Animal Rights as Camouflage for Islamophobia and Anti-Semitism

Animal Rights as Camouflage for Islamophobia and Anti-Semitism January 12, 2019

Why do we only care about animal rights when we can use them to bash Muslims and Jews?

The Tip of the Iceberg

Belgium recently passed an animal-rights law that prohibits the killing of conscious animals in slaughterhouses, and the controversy was covered in articles here at Patheos Nonreligious. The Freethinker posted an article called ‘A sad day for Jews’: Belgium bans religious slaughter, in which Barry Duke sneered at Belgium’s Jews and Muslims for expecting preferential treatment. Rick Snedeker at Godzooks posted an article called No. The term ‘religious freedom’ is not a license to torture anything, in which he called legislation like the Belgium ban “a no-brainer.”

However, these approaches take an extremely narrow view of these battles, particularly as they’re waged in today’s Europe. Characterizing them as a conflict between secular society that cares deeply about animal welfare on the one hand, and religious groups demanding the right to treat helpless animals in a callous and inhumane way in the name of their sadistic deity on the other hand, is a cartoon version of a complex cultural matter. This caricature’s ability to pander to our sense of virtue allows us to overlook the rest of the iceberg.

The Marginalized Minority Report

In neither Patheos Nonreligious blog post cited above did the author acknowledge that Muslims and Jews are hated minorities in Belgium, where well over half the population identifies as Christian. The New York Times reports that the law in Belgium is the work of right-wing politicians who are using animal rights legislation as camouflage for their campaign to oppress and marginalize the Muslims and Jews they and their constituents resent:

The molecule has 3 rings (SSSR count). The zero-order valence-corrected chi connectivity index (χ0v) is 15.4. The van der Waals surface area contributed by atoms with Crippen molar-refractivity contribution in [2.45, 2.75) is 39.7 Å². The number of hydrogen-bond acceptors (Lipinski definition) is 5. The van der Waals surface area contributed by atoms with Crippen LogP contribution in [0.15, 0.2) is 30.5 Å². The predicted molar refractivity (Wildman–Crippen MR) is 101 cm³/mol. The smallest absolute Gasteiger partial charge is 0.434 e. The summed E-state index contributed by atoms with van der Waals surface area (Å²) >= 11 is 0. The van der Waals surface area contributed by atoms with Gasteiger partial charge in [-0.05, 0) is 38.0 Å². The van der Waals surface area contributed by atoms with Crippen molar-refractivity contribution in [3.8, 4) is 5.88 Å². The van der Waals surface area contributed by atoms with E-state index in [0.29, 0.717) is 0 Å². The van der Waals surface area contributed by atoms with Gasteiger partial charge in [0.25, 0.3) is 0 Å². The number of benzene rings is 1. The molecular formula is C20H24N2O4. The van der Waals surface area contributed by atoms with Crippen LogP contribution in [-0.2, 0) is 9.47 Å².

Right-wing politicians in several countries have used controls on such religious practices to press bigoted agendas under the cloak of battling for civil or animal rights. In the Belgian case, the idea for the ban was first raised by Ben Weyts, a right-wing Flemish nationalist who is also responsible for animal welfare in the Flanders regional government, which imposed the ban that took effect last week.

In another Times article about the controversy, Weyts is described as a dyed-in-the-wool Nazi sympathizer. “Weyts was heavily criticized in 2014,” the article states, “for attending the 90th birthday of Bob Maes, who had collaborated with the Nazi occupation of Belgium in World War II and later became a far-right politician.”